The video forecast starts with today, then looks at the large storm system that will affect the weather in most of the middle and eastern parts of the U.S. next week. The map below the video shows the Euro model-predicted rainfall between today and the end of next week.
Today marks the anniversary of the nation's first arbor day festivity. It occurred at Nebraska City, Neb., in 1872, and it is believed that Earth Day sprouted and took root as an offshoot of Arbor Day. In our branch of work, people want us to explain the weather without rooting for any one thing. I object. For example, I am not too poplar anywhere where they have rain and cloudiness for two, maybe tree days at a time. I can't say I measured my poplarity and graft it, but I do know many people get sycamore rain. This is especially the case where flooding occurs. Areas from the Plains to the Middle Atlantic states could get waterlogged next week.
So I say, walnut cheer for sunshine? In that regard I have good news for yews: the weather pattern is chestnut conducive for rain right now. However, the forecast for complete sunshine today from D.C. to NYC is pine the sky. A storm from the middle of the country will be linden its moisture to places farther east today. And, since deciduous asking, it's pretty sure that we are gonna cedar rain at times later today or this evening and some heavier rain will be logged. One of our senior listeners asked about the need for rainwear. I said, "Since wed will be near the locus for storminess, it is a good idea to take it out of the box, elder." Of course, let's face it, this is one of the many tricks that the months of April and Maypull.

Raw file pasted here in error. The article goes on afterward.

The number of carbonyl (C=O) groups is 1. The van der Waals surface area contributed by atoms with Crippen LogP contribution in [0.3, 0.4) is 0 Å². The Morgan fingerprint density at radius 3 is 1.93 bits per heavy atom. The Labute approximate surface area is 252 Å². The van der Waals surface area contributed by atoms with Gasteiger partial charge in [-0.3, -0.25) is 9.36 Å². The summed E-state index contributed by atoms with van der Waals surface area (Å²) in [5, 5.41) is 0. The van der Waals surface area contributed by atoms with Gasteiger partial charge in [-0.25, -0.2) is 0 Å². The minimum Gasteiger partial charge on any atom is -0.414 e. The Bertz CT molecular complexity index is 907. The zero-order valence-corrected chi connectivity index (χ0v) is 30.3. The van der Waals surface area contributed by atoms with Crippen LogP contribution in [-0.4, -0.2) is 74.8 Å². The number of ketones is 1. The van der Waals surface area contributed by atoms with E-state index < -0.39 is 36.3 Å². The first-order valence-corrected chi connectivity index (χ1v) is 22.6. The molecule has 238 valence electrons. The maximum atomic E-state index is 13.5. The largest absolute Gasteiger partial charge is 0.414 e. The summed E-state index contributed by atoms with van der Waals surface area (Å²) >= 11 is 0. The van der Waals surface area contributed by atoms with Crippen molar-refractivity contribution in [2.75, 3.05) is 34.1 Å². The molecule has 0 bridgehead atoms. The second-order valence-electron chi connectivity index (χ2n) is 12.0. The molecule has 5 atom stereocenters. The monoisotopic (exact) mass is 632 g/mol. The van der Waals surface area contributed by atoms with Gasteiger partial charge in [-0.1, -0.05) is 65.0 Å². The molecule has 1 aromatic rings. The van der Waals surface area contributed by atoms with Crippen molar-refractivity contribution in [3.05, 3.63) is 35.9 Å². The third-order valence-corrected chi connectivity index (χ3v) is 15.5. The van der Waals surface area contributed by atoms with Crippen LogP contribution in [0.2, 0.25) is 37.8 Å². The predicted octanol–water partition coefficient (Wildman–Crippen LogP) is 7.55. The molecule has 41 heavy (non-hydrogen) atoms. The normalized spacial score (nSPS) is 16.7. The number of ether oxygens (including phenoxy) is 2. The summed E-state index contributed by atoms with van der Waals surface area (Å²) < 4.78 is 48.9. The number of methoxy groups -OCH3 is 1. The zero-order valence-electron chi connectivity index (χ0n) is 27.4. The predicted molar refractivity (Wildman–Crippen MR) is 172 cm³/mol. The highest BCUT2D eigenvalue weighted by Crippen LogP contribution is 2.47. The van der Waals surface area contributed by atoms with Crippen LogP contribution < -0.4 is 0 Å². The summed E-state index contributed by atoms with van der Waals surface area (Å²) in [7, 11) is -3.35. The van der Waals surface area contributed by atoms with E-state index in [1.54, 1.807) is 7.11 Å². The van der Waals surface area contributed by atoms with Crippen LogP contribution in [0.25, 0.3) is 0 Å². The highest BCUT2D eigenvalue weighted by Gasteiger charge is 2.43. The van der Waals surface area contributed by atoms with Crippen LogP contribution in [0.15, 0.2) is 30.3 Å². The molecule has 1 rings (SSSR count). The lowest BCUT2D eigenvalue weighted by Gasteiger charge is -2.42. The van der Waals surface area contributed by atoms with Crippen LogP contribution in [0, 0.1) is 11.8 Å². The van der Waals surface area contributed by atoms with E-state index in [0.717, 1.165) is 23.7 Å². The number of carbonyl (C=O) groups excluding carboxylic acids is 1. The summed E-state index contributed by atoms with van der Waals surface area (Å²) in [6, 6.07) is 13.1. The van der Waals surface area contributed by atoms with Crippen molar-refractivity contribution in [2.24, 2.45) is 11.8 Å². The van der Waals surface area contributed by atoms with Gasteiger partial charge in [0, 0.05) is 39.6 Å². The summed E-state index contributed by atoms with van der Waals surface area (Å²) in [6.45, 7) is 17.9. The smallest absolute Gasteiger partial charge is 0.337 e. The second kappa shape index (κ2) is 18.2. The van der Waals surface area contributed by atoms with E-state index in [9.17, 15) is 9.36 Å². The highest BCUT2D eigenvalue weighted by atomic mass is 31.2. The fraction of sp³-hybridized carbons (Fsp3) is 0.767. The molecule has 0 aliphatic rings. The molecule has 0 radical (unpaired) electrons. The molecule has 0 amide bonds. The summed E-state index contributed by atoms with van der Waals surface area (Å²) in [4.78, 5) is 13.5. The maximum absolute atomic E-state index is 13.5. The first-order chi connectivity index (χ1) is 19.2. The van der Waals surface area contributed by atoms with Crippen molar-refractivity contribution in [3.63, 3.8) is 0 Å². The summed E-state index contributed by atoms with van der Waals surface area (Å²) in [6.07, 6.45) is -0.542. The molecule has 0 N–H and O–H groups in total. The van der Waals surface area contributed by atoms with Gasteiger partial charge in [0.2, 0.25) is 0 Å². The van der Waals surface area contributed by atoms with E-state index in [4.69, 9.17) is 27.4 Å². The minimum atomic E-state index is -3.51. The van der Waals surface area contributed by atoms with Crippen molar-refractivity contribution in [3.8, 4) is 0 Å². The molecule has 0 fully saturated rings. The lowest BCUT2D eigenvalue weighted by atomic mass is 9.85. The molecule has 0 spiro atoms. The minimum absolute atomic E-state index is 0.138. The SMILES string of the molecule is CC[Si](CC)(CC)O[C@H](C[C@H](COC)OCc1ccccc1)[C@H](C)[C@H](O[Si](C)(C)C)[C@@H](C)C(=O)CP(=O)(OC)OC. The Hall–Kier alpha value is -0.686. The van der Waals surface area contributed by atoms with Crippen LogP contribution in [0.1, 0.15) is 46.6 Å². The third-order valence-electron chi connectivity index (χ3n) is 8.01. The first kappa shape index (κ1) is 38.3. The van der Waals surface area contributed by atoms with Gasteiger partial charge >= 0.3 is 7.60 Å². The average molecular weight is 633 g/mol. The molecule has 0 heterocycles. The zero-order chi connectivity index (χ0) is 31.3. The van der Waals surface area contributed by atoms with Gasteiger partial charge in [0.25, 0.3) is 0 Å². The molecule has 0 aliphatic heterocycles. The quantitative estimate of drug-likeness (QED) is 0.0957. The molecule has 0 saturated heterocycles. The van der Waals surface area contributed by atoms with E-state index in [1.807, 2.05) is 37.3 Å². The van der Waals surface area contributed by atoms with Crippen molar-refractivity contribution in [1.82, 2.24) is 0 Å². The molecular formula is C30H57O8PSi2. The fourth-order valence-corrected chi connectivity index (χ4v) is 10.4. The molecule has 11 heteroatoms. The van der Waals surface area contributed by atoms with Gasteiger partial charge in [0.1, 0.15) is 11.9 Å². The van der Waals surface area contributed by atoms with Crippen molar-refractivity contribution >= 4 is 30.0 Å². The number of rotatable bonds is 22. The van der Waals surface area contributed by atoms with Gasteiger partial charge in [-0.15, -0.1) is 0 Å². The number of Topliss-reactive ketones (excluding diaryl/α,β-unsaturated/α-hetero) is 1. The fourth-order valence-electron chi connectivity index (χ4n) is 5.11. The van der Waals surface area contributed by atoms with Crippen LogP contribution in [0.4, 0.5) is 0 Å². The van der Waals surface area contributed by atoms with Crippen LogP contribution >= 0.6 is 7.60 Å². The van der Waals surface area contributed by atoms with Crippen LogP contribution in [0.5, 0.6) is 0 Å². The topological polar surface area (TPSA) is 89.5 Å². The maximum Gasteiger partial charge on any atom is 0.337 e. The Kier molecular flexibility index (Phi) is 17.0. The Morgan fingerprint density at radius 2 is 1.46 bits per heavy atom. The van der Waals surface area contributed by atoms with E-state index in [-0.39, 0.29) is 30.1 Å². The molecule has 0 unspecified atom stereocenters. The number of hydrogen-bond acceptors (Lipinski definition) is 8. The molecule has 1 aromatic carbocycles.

Things should change tomorrow if a high pressure area growing in the middle of the county will branch eastward. After the rain we are in for a clearing. Tomorrow will be spruced up with sunshine, with more on Sunday. However, it does look wetter for next week, and every time dry air tries to extend into the area it can be chopped down. There could be excessive rain as forest we can tell. If you don't like it, why not take a friend's advice. Take two aspen; sequoia in the morning.
Looking at a sapling of temperatures today, expect 40s in Maine, 50s in southern New England and the 60s and 70s farther south. For the Great Lakes and Ohio Valley, it is our be leaf that the weekend will be ok at times to get outside. I know a dogwood. It may be a little cool for the beech, but you can take your dog for walk in the bark. What about next week? Don't ax.
Tropical Storm Colin is caught in the southern stream while the northern stream is helping to send unseasonably cool air out of central Canada.
Then, as the cold front arrives, there may be violent thunderstorms. This map shows the early morning SPC assessment of the severe weather risk on Sunday:
Farther east on Sunday, rain is likely to be more extensive, and there is a severe thunderstorm threat from the Middle Atlantic region on south.
With the second front, shower activity may be spotty at first as the system comes through Chicago on Saturday but could be wetter and more stormy than the first front by time it reaches the I-95 corridor Sunday.
A pocket of dry air covers most of the area from the Great Lakes to the back edge of the East Coast clouds. This suggests sunshine will be the rule across the Northeast until the next frontal system approaches later in the week.
Here is the severe weather outlook for today from the NWS Storm Prediction Center. Note at the bottom the population in each alert area is listed. Keep in mind that in any given severe weather situation, the number of individuals directly affected is far less than the number of people potentially threatened.